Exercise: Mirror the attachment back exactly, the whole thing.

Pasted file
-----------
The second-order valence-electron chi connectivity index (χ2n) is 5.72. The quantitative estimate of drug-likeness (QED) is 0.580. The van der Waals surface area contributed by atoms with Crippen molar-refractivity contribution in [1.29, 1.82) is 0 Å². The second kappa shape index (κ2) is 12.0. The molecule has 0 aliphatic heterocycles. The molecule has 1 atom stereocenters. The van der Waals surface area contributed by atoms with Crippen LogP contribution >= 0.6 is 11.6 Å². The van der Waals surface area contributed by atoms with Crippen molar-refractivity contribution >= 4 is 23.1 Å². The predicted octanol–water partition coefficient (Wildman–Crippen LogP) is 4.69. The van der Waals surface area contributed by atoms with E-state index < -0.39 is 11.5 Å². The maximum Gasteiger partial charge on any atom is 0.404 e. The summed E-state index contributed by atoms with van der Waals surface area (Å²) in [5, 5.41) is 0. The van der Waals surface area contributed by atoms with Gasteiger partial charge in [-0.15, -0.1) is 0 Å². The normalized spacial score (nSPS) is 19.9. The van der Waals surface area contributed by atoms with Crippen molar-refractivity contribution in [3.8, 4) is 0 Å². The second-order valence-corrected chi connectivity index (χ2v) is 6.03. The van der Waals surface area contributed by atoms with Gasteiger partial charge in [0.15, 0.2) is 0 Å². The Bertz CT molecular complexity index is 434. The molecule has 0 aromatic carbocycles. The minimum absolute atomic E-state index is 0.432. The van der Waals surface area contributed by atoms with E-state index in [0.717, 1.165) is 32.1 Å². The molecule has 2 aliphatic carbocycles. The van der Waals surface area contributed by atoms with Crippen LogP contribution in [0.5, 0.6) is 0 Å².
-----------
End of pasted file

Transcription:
The second-order valence-electron chi connectivity index (χ2n) is 5.72. The quantitative estimate of drug-likeness (QED) is 0.580. The van der Waals surface area contributed by atoms with Crippen molar-refractivity contribution in [1.29, 1.82) is 0 Å². The second kappa shape index (κ2) is 12.0. The molecule has 0 aliphatic heterocycles. The molecule has 1 atom stereocenters. The van der Waals surface area contributed by atoms with Crippen LogP contribution >= 0.6 is 11.6 Å². The van der Waals surface area contributed by atoms with Crippen molar-refractivity contribution >= 4 is 23.1 Å². The predicted octanol–water partition coefficient (Wildman–Crippen LogP) is 4.69. The van der Waals surface area contributed by atoms with E-state index < -0.39 is 11.5 Å². The maximum Gasteiger partial charge on any atom is 0.404 e. The summed E-state index contributed by atoms with van der Waals surface area (Å²) in [5, 5.41) is 0. The van der Waals surface area contributed by atoms with Gasteiger partial charge in [-0.15, -0.1) is 0 Å². The normalized spacial score (nSPS) is 19.9. The van der Waals surface area contributed by atoms with Crippen molar-refractivity contribution in [3.8, 4) is 0 Å². The second-order valence-corrected chi connectivity index (χ2v) is 6.03. The van der Waals surface area contributed by atoms with Gasteiger partial charge in [0.15, 0.2) is 0 Å². The Bertz CT molecular complexity index is 434. The molecule has 0 aromatic carbocycles. The minimum absolute atomic E-state index is 0.432. The van der Waals surface area contributed by atoms with E-state index in [0.717, 1.165) is 32.1 Å². The molecule has 2 aliphatic carbocycles. The van der Waals surface area contributed by atoms with Crippen LogP contribution in [0.5, 0.6) is 0 Å².